To point the script toward the correct graph of operations to freeze, we pass some of the same arguments we used in training. We also pass a path to the final checkpoint file, which is the one whose filename ends with the total number of training steps.
The frozen graph will be output to a file named ds_cnn.pb. This file is the fully trained TensorFlow model. It can be loaded by TensorFlow and used to run inference. That’s great, but it’s still in the format used by regular TensorFlow, not TensorFlow Lite.

Convert to TensorFlow Lite

Conversion is a easy step: we just need to run a single command. Now that we have a frozen graph file to work with, we’ll be using toco, the command-line interface for the TensorFlow Lite converter.

toco --graph_def_file=./ds_cnn.pb --output_file=./ds_cnn.tflite \
--input_shapes=1,49,10,1 --input_arrays=Reshape_1 --output_arrays='labels_softmax' \
--inference_type=QUANTIZED_UINT8 --mean_values=227 --std_dev_values=1 \
--change_concat_input_ranges=false \
--default_ranges_min=-6 --default_ranges_max =6‍‍‍‍‍‍‍‍‍‍‍‍‍‍‍‍‍‍‍‍

In the arguments, we specify the model that we want to convert, the output location for the TensorFlow Lite model file, and some other values that depend on the model architecture. we also provide some arguments (inference_type, mean_values, and std_dev_values) that instruct the converter how to map its low-precision values into real numbers.
The converted model will be written to ds_cnn.tflite, this a fully formed TensorFlow Lite model!

Create a C array

We’ll use the xxd command to convert a TensorFlow Lite model into a C array in the following.

xxd -i ./ds_cnn.tflite > ./ds_cnn.h
cat ./ds_cnn.h‍‍‍‍‍‍

The final part of the output is the file’s contents, which are a C array and an integer holding its length, as follows:


Fig 7

Next, we’ll integrate this newly trained model with the tensorflow_lite_kws project.

Using the Model in tensorflow_lite_kws Project

To use the new model, we need to do two things:

  1. In source/ds_cnn_s_model.h, replace the original model data with our new model.
  2. Update the label names in source/kws.cpp with our new ''zero'', ''one'', ''two'', ''three'', ''four'', ''five'', ''six'', ''seven'', ''eight'' and ''nine'' labels.
const std::string labels[] = {"Silence", "Unknown","zero", "one", "two", "three","four", "five", "six", "seven","eight", "nine"};‍‍

Before running the model in the EVKB-IMXRT1050 board (Figure 8), please refer to the readme.txt to do the preparation, in further, the file also demonstrates the steps of testing, please follow them.


Fig 8

Figure 9 shows the testing I did, I've attached the model file, please give a try by yourself.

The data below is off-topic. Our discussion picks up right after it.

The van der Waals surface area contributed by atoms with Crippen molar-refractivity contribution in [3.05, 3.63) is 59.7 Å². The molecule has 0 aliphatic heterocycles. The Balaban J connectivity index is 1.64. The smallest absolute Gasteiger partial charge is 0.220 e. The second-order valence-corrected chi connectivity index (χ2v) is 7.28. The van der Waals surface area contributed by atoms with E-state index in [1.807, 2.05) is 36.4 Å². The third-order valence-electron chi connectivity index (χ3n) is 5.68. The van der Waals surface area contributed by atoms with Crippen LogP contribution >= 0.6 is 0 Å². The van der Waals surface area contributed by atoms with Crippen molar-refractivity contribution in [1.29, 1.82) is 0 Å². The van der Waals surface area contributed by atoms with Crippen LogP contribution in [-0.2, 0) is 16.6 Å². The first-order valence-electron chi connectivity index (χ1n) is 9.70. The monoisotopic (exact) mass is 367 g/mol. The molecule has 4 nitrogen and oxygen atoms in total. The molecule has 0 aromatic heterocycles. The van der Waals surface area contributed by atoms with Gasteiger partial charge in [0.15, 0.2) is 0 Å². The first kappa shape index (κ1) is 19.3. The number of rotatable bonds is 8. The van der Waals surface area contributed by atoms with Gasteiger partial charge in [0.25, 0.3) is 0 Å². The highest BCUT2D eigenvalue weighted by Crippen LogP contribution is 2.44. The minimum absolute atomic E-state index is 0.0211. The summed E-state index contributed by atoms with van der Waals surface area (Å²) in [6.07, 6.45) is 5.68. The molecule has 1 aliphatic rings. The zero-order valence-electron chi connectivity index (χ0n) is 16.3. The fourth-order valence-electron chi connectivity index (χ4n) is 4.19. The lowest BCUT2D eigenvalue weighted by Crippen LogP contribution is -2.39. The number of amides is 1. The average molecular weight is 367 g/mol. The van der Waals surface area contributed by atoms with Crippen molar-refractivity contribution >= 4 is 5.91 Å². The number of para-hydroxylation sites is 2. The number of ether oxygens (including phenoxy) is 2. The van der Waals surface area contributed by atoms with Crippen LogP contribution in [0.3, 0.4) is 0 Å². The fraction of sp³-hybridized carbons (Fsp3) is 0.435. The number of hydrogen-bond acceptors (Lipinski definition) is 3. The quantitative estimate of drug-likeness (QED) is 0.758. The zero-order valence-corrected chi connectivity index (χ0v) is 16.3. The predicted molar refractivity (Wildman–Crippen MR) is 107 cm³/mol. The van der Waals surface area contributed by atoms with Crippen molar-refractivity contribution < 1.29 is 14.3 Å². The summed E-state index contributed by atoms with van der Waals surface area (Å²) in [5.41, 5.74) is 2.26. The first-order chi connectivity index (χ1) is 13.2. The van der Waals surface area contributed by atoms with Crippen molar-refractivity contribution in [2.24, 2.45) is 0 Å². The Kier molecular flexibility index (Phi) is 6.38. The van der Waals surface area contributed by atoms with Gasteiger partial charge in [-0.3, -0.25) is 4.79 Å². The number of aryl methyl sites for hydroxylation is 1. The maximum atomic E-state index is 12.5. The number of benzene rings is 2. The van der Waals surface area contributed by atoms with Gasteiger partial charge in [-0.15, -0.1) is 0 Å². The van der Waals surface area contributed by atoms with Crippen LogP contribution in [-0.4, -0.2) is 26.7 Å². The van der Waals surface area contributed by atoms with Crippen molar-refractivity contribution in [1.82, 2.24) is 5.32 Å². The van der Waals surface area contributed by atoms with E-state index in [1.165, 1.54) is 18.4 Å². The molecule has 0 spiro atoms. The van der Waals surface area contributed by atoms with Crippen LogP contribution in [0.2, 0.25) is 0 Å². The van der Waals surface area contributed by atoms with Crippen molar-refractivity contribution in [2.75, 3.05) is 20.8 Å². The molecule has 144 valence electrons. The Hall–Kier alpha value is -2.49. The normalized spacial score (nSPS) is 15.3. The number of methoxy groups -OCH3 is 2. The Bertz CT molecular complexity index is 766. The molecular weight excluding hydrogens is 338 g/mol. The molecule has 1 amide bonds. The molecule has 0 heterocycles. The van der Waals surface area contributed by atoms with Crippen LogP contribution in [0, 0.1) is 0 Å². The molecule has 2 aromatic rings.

Fig 9

Labels (2)

@jeremyzhou, First of all thanks for this example. I bought the board and followed the instructions to add KSW to IMXRT1050 board. I am stuck at final stage at section:

Using the Model in tensorflow_lite_kws Project

I cant find source/ds_cnn_s_model.h to replace the trained ds_cnn.h. I have searched online and in downloaded SDK_2.7.0_EVKB-IMXRT1050. There is no kws_tensorflow_lite example nor directory in it.

Appreciate your quick help here.

Hi ,

In the MCUXpreeso, expand the source fold on the Workspace window, you can see the ds_cnn_s_mode.h, as below shows.




Thanks jeremyzhou for your quick response. My problem is that I cant find the project kws_tensorflow_lite. Your screen shot shows only the source folder. Not sure how you got the source folder in your IDE? Which project is it? Can you please share the link to that? 
I have searched the downloaded MCUExpresso IDE workspace folder (C:\Users\B2F\Documents\MCUXpressoIDE_11.1.1_3241\workspace) which came with all examples, but no luck. Is there some kind of version mismatch?


As I point out at the beginning of this article, the tensorflow_lite_kws demo is from the SDK_2.7.0_EVKB-IMXRT1050, and you can download this SDK library via the below link. Then install the SDK library in the MCUXpreeso IDE, after that, you can load the  tensorflow_lite_kws demo.
So please give a try.



jeremyzhou‌, turns out I had followed all the steps but never selected eiq while building the SDK and hence it was missing. 
Now that I have it, I cant import any of eiq examples including tensorflow_lite_kws
"tensorflow_lite_kws] The project 'tensorflow_lite_kws' refers to the external XML file, but it cannot be found!"
On eiq


Thanks for your reply.
It seems a bit weird, I've not encountered it before.pastedImage_1.pngird, 

So I'd like to suggest you delete the installed SDK library and clean-up the projects in the workspace directory, then build a complete new SDK library (as below shows), then install it to the MCUXpresso IDE.


After doing that, reimport the eIQ demos again.



Yes Only selecting eid with tensorflow_lite_kws worked great. I am able to test deault Keywords and the 0 to 9. Just that the recognition is not very accurate.
Also do you know if I can increase the label size from 12 to 20? Where I can add numbers to existing buffer, combining both models data? I tried but didnt work.
Do you have any project where you used the display in your picture above based on KSW? I am trying to display the output on the screen rather than on Tera Term.

Hi ,

Thanks for your reply.
1) Do you know if I can increase the label size from 12 to 20?
-- Yes, you can, however, it needs to train a completely new model for that, and the article has already demonstrated the training procedure.
2) Do you have any project where you used the display in your picture above based on KSW?
-- In the SDK library, there're some GUI demos, maybe you can refer to them.